Hamner has received numerous honors including:

  • TV-Radio Writers Award (1967)
  • George Foster Peabody Award for Distinguished Journalism (1972)
  • Virginian of the Year Award from Virginia Press Association (1973)
  • An Emmy for Best Drama Series for The Waltons (1974)
  • National Association of Television Executives Man of the Year Award (1974)
  • Virginian Association of Broadcasters Award (1975)
  • Frederic Ziv Award from the University of Cincinnati for Outstanding Achievement in Telecommunication
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iTunes Education Spotlight

Beginning April 12, the Education Spotlight in Apple's iTunes focused on the 150th anniversary of the beginning of the Civil War. To commemorate this date, iTunes created a collection of material from various institutions including the Gilder Lehrman Institute of American History, Harvard's Houghton Library, the Library of Congress, the Smithsonian Institution, and the Library of Virginia.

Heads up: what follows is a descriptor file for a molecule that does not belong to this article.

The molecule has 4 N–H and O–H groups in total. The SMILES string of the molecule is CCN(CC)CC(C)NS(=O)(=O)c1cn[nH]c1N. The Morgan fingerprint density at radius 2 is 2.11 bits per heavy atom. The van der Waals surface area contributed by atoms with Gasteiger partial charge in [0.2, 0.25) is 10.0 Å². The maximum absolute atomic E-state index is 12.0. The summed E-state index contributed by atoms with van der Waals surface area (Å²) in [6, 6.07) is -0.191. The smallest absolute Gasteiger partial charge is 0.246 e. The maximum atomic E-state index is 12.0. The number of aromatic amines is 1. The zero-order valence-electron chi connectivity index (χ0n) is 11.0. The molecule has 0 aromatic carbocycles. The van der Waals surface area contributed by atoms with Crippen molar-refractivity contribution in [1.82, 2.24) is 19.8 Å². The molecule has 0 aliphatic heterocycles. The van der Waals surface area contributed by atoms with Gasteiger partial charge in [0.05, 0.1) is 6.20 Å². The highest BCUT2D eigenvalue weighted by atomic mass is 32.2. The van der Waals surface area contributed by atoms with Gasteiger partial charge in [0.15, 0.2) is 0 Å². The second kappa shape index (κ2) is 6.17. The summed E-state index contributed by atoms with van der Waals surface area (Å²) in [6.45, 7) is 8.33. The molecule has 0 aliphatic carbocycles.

The Library of Virginia in partnership with the Virginia Department of Education created an ePub, Union or Secession: Virginians Decide, which presents private letters, public debates, and other Library of Virginia records that allow Virginians who experienced the crisis between the autumn of 1860 and the summer of 1861 to explain their thoughts, fears, and decisions in their own words in an electronic publication format. Union or Secession: Virginians Decide contains 15 chapters and is available as a free download for iBooks. The Virginia on iTunes U portal provides a venue for the K-12 audience to access instructional content. It is anticipated that additional ePubs will be created showcasing the remarkable educational resources of the Library of Virginia using the Virginia on iTunes U portal.